For many Pacific Island countries the importance of building roads, seawalls, electricity networks, and water supplies has been magnified by their increased vulnerability to natural disasters and other environmental stress that can damage or destroy the infrastructure they already have. And their limited economic resources force these island governments to rely on external sources of financing and assistance for these essential infrastructure projects.

To keep policymakers and local communities fully informed, news media outlets in the Pacific should be able to report on the broader context of infrastructure financing, alternative options for sustainable development, and the need for grassroots participation to ensure that infrastructure projects. Many journalists in the Pacific, however, lack the background knowledge and reporting skills to fill this valuable role.

To help the region’s journalists improve and expand coverage of infrastructure development and financing, the East-West Center has begun coordinating reporting tours. This is the first time the Center has been able to offer a program solely focused on the unique needs and issues faced by news media in the islands:  disaster relief and recovery, regional security, infrastructure development and financing, and fact-checking. Each tour visits several U.S. cities where participants:

  • Meet with key players in both the public and private sectors, including experts in financing and implementing infrastructure projects and disaster relief and recovery
  • Visit model infrastructure sites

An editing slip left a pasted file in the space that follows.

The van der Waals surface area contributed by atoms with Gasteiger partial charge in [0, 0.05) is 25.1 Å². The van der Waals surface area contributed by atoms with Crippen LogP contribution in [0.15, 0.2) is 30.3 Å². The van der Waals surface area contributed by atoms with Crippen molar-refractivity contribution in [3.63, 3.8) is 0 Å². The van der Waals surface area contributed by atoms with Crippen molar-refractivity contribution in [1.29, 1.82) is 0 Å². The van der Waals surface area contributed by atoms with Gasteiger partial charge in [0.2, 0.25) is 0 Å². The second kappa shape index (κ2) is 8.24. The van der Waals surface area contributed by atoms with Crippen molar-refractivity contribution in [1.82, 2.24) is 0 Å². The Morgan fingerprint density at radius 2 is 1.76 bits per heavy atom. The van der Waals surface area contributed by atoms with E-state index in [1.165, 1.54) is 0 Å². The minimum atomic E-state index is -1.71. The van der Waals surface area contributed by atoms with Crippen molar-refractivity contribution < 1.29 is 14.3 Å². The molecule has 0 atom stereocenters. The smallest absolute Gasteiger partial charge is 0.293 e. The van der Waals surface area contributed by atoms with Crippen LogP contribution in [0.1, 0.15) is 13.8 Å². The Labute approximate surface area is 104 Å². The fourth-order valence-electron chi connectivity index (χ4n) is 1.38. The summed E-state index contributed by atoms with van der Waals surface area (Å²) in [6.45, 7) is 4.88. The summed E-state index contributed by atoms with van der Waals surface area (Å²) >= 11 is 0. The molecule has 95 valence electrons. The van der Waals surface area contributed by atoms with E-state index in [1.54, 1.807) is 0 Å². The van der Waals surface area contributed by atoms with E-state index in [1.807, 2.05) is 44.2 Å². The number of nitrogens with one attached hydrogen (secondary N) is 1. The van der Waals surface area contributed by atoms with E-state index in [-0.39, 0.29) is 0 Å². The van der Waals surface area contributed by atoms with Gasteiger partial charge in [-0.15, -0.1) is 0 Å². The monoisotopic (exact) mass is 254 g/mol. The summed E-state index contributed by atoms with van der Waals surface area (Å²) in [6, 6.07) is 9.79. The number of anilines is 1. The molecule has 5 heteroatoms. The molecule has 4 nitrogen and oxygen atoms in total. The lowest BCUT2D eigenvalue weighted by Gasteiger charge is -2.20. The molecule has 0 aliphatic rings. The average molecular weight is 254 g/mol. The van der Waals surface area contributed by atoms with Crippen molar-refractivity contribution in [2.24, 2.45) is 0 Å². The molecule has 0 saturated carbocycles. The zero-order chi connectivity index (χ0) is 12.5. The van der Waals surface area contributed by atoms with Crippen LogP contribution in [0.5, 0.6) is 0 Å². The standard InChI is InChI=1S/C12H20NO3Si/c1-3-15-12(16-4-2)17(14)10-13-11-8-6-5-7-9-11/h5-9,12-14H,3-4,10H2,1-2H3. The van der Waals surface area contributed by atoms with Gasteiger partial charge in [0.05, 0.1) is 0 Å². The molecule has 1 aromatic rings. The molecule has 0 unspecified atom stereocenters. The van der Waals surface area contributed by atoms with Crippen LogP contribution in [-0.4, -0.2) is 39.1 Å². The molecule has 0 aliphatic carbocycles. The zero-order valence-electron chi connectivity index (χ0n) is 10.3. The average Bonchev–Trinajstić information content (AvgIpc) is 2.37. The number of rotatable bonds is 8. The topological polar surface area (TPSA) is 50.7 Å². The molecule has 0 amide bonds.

• Attend briefings by government and military officials
  • Take part in discussions with U.S. journalists, researchers, and community leaders with expertise in the Pacific region and/or infrastructure development.

In addition, participants receive in-depth training in fact-checking, open-source methodologies, and news literacy tools from renowned journalist training programs such as Poynter, the News Literacy Project, and the Atlantic Council Digital Forensic Research Lab. The tours end with a capstone event where participants can share highlights and lessons learned with a broader audience of experienced journalists, media, and content experts from the region.

The first tour of 12 journalists took place in September 2019. Participants came from news media organizations in the Cook Islands, Federated States of Micronesia, Fiji, Kiribati, Nauru, Papua New Guinea, Samoa, Solomon Islands, Tuvalu, and Vanuatu. The capstone conference, held in Suva, Fiji, was co-sponsored by the Pacific Islands News Association (PINA) and the University of the South Pacific’s Journalism Program. More than 75 people attended. The next tour will take place in August 2020 and will again engage 12 journalists with a wrap-up in Port Moresby.

Looking to the future, the East-West Center plans to offer more training opportunities for journalists in the Pacific Islands, specifically in the areas of spotting and combatting disinformation and fact-checking.